A letter detailing the corruption and brutality of a regional prince is entrusted to the care of Max Mok for delivery to the capital, so the prince sends his toughest fighter - Fire Dragon - to recover it. Whilst escaping from Fire Dragon, Mok's seal of authenticity is captured by a circus leader, played by Sandra Ng, who decides that the price for returning it is Mok's amorous attentions. Fire Dragon herself (for it is Brigitte Lin behind the mask) tries to ingratiate herself with the troupe in order to discover the location of the letter, and is gradually changed by her exposure to non-insane, non-violent people.
FIRE DRAGON is very much in the mold of Swordsman II, with Brigitte Lin turning in a distinctly Asia The Invincible-ish performance when masked and flaming, contrasted with a more subtle performance of deception and feigned vulnerability when she is unmasked - which, ironically, is when she is most in disguise.
Like many Hong Kong films, it seems that shooting was commenced with only the outline of a story, and the running time was padded out with a reversion to default filler - mostly slapstick and pratfalls. Luckily most of the responsibility for this material falls on Sandra Ng, who is at least able to make it amusing. The film is bookended with action, which is where it most shines - with Yuen Wo-Ping in the director's chair there's never any doubt that there will be some spectacular and imaginative choreography, and so it is - particularly in the quite literally explosive final reel.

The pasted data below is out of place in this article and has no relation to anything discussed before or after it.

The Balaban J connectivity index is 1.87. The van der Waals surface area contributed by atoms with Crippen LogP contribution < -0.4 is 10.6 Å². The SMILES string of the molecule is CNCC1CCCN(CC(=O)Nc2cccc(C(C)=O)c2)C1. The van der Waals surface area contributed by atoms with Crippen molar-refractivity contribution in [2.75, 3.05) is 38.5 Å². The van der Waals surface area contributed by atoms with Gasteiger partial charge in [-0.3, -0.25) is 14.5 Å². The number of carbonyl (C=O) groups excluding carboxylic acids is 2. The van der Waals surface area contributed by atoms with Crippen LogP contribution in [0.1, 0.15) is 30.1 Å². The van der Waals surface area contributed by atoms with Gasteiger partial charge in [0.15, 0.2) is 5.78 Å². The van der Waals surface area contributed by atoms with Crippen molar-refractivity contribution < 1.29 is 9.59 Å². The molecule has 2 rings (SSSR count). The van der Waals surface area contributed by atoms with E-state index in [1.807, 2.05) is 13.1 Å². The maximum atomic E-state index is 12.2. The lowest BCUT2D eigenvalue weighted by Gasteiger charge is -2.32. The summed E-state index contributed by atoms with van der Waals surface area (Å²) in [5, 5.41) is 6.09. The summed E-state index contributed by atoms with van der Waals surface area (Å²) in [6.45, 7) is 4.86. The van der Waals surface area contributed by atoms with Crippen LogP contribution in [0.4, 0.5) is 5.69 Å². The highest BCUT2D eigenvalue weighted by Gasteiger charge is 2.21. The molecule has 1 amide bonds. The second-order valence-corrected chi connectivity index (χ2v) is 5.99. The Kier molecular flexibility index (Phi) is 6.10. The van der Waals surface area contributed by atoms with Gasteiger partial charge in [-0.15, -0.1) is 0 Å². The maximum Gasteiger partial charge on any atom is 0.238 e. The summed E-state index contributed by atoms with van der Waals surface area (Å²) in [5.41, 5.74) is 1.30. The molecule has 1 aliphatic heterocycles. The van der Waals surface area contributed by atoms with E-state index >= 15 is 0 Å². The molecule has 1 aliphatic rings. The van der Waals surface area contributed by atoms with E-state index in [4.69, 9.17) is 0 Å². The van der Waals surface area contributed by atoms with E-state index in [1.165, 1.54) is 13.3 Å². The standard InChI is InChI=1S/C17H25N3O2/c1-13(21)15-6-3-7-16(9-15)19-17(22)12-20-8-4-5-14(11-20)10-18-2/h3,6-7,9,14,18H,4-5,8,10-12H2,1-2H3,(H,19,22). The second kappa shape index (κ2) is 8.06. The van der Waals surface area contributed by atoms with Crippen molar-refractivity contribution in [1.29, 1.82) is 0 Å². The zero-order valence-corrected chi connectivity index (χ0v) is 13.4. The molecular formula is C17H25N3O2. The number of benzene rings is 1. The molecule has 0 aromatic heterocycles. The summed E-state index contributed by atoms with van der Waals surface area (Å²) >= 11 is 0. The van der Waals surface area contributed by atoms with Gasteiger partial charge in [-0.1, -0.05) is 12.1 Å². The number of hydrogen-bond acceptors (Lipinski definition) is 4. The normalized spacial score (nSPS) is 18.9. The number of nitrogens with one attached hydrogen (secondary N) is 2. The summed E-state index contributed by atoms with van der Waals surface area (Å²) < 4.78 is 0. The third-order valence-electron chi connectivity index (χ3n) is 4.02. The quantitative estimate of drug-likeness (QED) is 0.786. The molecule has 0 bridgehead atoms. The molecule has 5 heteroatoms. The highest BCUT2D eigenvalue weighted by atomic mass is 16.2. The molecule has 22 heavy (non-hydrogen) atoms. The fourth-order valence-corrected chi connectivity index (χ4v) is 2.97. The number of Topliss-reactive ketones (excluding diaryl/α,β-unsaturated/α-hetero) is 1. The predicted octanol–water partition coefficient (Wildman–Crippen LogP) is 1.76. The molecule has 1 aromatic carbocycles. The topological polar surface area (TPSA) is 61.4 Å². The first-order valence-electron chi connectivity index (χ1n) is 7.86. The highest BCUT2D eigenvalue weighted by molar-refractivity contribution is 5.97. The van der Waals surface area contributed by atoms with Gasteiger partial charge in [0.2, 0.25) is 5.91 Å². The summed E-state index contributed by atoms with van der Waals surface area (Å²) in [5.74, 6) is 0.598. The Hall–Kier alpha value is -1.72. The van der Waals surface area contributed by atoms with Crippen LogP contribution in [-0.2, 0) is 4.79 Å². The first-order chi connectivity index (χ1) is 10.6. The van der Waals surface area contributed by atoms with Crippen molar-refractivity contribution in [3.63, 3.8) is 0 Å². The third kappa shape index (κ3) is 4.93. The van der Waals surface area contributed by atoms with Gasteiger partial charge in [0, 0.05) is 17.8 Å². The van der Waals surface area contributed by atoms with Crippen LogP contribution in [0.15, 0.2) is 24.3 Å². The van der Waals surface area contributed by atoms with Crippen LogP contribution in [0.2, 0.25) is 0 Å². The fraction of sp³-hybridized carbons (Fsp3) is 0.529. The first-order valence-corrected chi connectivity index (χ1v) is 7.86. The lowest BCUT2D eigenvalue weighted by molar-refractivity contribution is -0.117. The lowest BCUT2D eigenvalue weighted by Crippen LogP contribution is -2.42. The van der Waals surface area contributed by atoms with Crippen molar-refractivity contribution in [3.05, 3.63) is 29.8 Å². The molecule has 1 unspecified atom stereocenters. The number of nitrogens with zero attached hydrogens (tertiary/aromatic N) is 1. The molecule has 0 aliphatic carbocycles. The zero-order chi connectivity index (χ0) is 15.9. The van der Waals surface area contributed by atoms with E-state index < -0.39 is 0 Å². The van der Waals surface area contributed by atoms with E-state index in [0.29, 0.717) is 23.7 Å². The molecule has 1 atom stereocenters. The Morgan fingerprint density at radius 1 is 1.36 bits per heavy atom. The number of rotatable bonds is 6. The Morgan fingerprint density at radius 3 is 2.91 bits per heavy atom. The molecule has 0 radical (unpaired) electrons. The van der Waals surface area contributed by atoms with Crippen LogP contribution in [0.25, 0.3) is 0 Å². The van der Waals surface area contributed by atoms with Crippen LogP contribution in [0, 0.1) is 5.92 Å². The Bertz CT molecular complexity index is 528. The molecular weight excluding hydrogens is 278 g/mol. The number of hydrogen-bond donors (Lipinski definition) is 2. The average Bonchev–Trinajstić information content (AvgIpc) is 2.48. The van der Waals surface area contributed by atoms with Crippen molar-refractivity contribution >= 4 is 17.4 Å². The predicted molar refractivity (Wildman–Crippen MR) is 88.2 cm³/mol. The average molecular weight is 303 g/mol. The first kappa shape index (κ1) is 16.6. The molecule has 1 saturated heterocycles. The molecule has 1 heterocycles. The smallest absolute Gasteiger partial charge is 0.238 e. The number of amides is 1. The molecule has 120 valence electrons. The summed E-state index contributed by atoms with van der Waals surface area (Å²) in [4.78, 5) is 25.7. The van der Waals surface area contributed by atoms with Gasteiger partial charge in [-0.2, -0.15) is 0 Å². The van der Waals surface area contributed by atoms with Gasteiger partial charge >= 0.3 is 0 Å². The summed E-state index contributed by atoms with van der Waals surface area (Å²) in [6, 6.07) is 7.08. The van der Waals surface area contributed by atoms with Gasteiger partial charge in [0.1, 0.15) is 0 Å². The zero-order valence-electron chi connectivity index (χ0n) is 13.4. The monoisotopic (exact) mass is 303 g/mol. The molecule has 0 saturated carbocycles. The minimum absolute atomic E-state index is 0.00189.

Whether the interludes of comedy and romance strike you as an annoying distraction from the action or as welcome variety and spice will largely depend on taste and/or mood. It's at least well enough done here that it isn't as irritating or ruinous as such mixed content has been known to be in other films of the genre. If you're amenable to some genre crossing then FIRE DRAGON is a solid production in most respects - and if not, then the action is at least of a high enough calibre to be worth a look.